Here are some examples. I will put Hebrew on the left, Aramaic in the middle, and English on the right.

YH (Hebrew) - YA (Aramaic) - English

Yehochanan - Yochanan - John

Yehonathan - Yonathan - Jonathan

Yehoseph - Yoseph - Joseph

Yehoyachim - Yoyakim - Joachim

Aramaic was the spoken language of Jews in first century AD and upto 130 AD in second century AD.

From 131 AD, Jewish opposition started against Emperor Hadrian which led to the rise of Simon Bar Kokhba (also known as Simon Bar Kosiba) and Bar Kokhba revolt (132-135 AD). Simon Bar Kokhba revived Hebrew and tried to make Hebrew the official language of the state during Bar Kokhba revolt (132-135 AD) instead of Aramaic.

According to Dead Sea Scrolls archaeologist, Yigael Yadin, Aramaic was the spoken language of Jews until Simon bar Kokhba tried to restore Hebrew as the official language of Jews during Bar Kokhba revolt (132–135). Yigael Yadin noticed the shift from Aramaic to Hebrew during the time of Bar Kokhba revolt—in his book Bar Kokhba: The Rediscovery of the Legendary Hero of the Last Jewish Revolt Against Imperial Rome, Yadin notes, "It is interesting that the earlier documents are written in Aramaic while the later ones are in Hebrew. Possibly the change was made by a special decree of Bar-Kokhba who wanted to restore Hebrew as the official language of the state" (page 181).

In Book "A Roadmap to the Heavens: An Anthropological Study of Hegemony among Priests, Sages, and Laymen (Judaism and Jewish Life)" by Sigalit Ben-Zion (Page 155), Yadin remarked: "it seems that this change came as a result of the order that was given by Bar Kokhba, who wanted to revive the Hebrew language and make it the official language of the state."

The names also "started" to convert back to Hebrew during Bar Kokhba revolt (132-135 AD). From this point onwards, Hebrew "YH" was used instead of Aramaic "YA."

For Example, Yoseph Bar Yoseph in Aramaic became Yehoseph Ben Yehoseph in Hebrew during Bar Kokhba revolt (132-135 AD).

As you know, Aramaic word "Bar" means son ("Bar"tholomew, "Bar"abbas, "Bar"nabbas, "Bar"sabbas, etc) while the word for son in Hebrew is Ben.

Here is the link where you can see Yehoseph Ben Yehoseph in Bar Kokhba letters.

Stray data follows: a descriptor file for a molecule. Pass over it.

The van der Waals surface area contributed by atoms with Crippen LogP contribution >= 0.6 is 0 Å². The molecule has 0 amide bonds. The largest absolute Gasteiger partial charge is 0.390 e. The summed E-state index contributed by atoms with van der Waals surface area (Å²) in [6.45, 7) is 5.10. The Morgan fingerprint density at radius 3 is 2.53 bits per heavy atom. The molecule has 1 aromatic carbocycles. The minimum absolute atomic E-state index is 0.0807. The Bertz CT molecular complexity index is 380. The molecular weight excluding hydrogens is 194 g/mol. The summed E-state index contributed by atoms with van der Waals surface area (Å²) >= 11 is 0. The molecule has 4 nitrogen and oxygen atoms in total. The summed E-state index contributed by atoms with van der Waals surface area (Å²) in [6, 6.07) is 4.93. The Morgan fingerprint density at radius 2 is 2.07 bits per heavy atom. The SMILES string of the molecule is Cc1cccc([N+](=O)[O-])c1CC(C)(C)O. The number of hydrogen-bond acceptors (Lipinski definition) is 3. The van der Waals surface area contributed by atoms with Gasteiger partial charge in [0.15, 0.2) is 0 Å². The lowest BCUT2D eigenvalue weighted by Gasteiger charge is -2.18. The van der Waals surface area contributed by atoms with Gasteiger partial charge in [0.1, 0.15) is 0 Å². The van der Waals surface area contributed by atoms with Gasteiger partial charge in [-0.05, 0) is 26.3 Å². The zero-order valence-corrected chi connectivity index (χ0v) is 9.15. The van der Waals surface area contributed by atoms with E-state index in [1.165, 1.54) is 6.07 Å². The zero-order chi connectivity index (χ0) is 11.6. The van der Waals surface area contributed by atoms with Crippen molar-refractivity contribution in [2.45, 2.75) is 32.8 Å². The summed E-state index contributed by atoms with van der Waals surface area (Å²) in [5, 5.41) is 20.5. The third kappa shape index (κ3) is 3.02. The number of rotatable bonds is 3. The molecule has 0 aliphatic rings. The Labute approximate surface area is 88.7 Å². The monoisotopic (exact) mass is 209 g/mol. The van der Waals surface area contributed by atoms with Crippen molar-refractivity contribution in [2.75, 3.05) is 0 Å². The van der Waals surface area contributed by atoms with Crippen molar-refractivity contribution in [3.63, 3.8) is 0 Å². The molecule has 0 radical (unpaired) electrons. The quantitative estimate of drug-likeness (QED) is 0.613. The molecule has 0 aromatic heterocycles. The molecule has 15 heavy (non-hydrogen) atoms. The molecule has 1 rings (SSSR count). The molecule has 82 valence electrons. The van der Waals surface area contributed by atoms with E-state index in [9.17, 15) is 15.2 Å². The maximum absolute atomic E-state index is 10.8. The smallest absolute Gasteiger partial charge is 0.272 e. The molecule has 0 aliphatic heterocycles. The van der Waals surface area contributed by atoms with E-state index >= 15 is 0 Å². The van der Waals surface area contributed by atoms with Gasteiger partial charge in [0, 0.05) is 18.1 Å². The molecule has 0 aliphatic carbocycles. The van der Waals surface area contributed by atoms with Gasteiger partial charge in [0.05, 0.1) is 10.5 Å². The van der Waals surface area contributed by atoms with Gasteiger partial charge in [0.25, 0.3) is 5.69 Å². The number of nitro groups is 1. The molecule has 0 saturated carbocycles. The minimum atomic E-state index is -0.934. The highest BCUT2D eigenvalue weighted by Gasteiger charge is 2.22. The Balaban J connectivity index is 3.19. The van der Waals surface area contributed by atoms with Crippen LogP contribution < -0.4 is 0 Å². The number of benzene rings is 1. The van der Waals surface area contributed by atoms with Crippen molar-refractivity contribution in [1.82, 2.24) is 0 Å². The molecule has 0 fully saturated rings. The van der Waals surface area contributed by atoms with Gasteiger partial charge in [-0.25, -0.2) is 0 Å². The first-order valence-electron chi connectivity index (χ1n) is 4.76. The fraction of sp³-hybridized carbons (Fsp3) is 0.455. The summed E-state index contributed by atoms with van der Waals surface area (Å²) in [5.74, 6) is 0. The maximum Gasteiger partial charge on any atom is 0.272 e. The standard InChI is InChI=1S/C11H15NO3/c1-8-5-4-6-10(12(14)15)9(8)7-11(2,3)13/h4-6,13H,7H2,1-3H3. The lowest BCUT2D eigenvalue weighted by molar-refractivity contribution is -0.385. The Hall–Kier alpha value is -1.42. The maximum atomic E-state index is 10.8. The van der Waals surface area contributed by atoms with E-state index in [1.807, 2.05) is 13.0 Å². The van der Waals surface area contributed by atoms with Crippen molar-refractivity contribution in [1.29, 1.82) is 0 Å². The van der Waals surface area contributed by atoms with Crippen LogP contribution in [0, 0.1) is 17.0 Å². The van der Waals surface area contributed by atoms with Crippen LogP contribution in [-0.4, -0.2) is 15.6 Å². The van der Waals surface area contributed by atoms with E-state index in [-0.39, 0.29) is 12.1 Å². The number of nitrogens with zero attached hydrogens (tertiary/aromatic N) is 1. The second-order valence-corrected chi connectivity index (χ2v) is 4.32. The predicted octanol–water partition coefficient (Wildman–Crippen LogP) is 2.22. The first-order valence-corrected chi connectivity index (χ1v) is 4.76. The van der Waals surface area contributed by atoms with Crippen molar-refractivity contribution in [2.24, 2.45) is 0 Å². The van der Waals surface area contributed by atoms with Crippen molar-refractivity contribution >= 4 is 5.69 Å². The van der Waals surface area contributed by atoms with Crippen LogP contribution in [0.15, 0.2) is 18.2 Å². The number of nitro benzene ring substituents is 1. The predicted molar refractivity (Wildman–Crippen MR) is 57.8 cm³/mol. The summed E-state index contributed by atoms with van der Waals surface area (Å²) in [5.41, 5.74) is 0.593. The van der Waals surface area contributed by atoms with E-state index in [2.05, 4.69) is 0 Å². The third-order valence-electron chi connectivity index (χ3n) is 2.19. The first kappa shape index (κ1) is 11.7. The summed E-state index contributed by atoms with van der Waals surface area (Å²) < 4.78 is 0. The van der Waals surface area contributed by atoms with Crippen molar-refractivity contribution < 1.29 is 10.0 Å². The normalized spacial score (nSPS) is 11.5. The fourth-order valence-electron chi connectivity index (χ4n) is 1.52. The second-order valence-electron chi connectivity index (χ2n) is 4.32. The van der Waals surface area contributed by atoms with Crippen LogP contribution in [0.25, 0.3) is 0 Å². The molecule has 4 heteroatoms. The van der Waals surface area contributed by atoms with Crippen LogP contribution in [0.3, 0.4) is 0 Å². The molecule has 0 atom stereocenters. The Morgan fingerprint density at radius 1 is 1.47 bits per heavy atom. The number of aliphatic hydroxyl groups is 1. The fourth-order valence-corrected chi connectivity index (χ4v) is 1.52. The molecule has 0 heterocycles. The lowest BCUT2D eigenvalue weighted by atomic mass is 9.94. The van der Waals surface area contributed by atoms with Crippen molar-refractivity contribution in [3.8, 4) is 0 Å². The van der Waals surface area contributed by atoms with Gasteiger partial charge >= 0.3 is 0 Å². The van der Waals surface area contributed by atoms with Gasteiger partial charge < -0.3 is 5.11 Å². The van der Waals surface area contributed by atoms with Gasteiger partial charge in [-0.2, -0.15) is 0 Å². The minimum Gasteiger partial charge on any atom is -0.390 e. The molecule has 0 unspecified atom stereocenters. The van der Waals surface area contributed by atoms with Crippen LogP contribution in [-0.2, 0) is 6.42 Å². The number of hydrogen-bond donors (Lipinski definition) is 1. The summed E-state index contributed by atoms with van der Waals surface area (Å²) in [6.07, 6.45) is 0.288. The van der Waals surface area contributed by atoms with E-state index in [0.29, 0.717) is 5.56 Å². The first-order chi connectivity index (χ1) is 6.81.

• WOW!!! That's quite eye-opening. Thank you!
    – brilliant
    Commented Nov 17, 2013 at 6:18
  • You are welcome, Brilliant. I also want to let you know that Simon Bar Kokhba revived Hebrew for the sake of his messianic idealogy.
    – konwayk
    Commented Nov 17, 2013 at 6:21
  1. Since Jesus was the Father's Son, it's not likely he would refer to Him by the Tetragrammaton יהוה. I don't call my father by his first name, because it's considered disrespectful. Even then, children would call their father and mother as אבא and אמא, respectfully.

  2. Since the NT comes to us in Greek, we can't really say for sure that Jesus did not sometimes use the Tetragrammaton (when referring to the Father in an impersonal way to others). The Tetragrammaton יהוה is a Hebrew word, so why should one expect to find it in Greek scriptures? Do we find it in the LXX? No. We find κυριος instead.


To answer this question we must recall two statements by Jesus in his High Priestly Prayer:

"I revealed your Name to the men whom You have given Me out of the world." (Jn 17:6)

"And I made known to them your Name, and will make it known, so that the Love with which You loved Me may be in them, and I in them." (Jn 17:26)

Now, in what sense did Jesus perform a fuller revelation of the divine Name already revealed to Moses in the burning bush?

To answer that, let's recall that the name YHWH, if vocalized YaHWeH, is hifil stem, third person, singular, imperfect form, of the verb "hwh", an earlier variant of the root "hyh", "to be", meaning "He causes to be". Thus, while the Name of Ex 3:14, "I Am", denotes God as He Is in Himself - Absolute, Subsistent Being -, the Name in Ex 3:15, which was the one used by the Israelites, denotes God as viewed by creatures: He who causes them to be.